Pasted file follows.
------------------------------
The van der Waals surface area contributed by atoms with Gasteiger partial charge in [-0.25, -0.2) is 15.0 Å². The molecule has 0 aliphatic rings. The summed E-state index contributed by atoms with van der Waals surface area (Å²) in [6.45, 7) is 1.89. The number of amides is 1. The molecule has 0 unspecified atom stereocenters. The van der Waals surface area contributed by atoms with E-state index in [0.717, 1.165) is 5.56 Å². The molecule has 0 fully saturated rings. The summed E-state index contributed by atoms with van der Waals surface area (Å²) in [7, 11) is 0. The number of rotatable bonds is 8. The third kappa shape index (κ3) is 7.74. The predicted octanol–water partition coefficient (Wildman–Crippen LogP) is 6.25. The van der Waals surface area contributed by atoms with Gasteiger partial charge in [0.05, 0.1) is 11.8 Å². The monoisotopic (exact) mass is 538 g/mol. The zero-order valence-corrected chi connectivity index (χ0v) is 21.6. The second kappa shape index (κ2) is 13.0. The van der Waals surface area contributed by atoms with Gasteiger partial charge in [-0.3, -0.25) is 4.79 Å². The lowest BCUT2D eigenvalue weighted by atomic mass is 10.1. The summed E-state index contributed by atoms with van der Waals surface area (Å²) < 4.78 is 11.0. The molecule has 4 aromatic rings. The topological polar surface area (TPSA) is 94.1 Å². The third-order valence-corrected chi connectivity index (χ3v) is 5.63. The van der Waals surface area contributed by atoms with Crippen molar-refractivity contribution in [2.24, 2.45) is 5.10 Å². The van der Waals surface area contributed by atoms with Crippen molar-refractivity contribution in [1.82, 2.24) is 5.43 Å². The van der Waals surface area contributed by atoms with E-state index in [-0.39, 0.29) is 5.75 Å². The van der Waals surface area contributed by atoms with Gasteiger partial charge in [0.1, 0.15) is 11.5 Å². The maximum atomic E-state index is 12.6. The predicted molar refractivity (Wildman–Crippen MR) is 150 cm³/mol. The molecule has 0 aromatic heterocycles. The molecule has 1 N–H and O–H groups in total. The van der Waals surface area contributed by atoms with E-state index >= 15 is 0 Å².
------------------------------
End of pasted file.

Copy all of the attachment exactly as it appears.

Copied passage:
The van der Waals surface area contributed by atoms with Gasteiger partial charge in [-0.25, -0.2) is 15.0 Å². The molecule has 0 aliphatic rings. The summed E-state index contributed by atoms with van der Waals surface area (Å²) in [6.45, 7) is 1.89. The number of amides is 1. The molecule has 0 unspecified atom stereocenters. The van der Waals surface area contributed by atoms with E-state index in [0.717, 1.165) is 5.56 Å². The molecule has 0 fully saturated rings. The summed E-state index contributed by atoms with van der Waals surface area (Å²) in [7, 11) is 0. The number of rotatable bonds is 8. The third kappa shape index (κ3) is 7.74. The predicted octanol–water partition coefficient (Wildman–Crippen LogP) is 6.25. The van der Waals surface area contributed by atoms with Gasteiger partial charge in [0.05, 0.1) is 11.8 Å². The monoisotopic (exact) mass is 538 g/mol. The zero-order valence-corrected chi connectivity index (χ0v) is 21.6. The second kappa shape index (κ2) is 13.0. The van der Waals surface area contributed by atoms with Gasteiger partial charge in [-0.3, -0.25) is 4.79 Å². The lowest BCUT2D eigenvalue weighted by atomic mass is 10.1. The summed E-state index contributed by atoms with van der Waals surface area (Å²) < 4.78 is 11.0. The molecule has 4 aromatic rings. The topological polar surface area (TPSA) is 94.1 Å². The third-order valence-corrected chi connectivity index (χ3v) is 5.63. The van der Waals surface area contributed by atoms with Crippen molar-refractivity contribution in [2.24, 2.45) is 5.10 Å². The van der Waals surface area contributed by atoms with Crippen molar-refractivity contribution in [1.82, 2.24) is 5.43 Å². The van der Waals surface area contributed by atoms with E-state index in [-0.39, 0.29) is 5.75 Å². The van der Waals surface area contributed by atoms with Gasteiger partial charge in [0.1, 0.15) is 11.5 Å². The maximum atomic E-state index is 12.6. The predicted molar refractivity (Wildman–Crippen MR) is 150 cm³/mol. The molecule has 0 aromatic heterocycles. The molecule has 1 N–H and O–H groups in total. The van der Waals surface area contributed by atoms with E-state index >= 15 is 0 Å².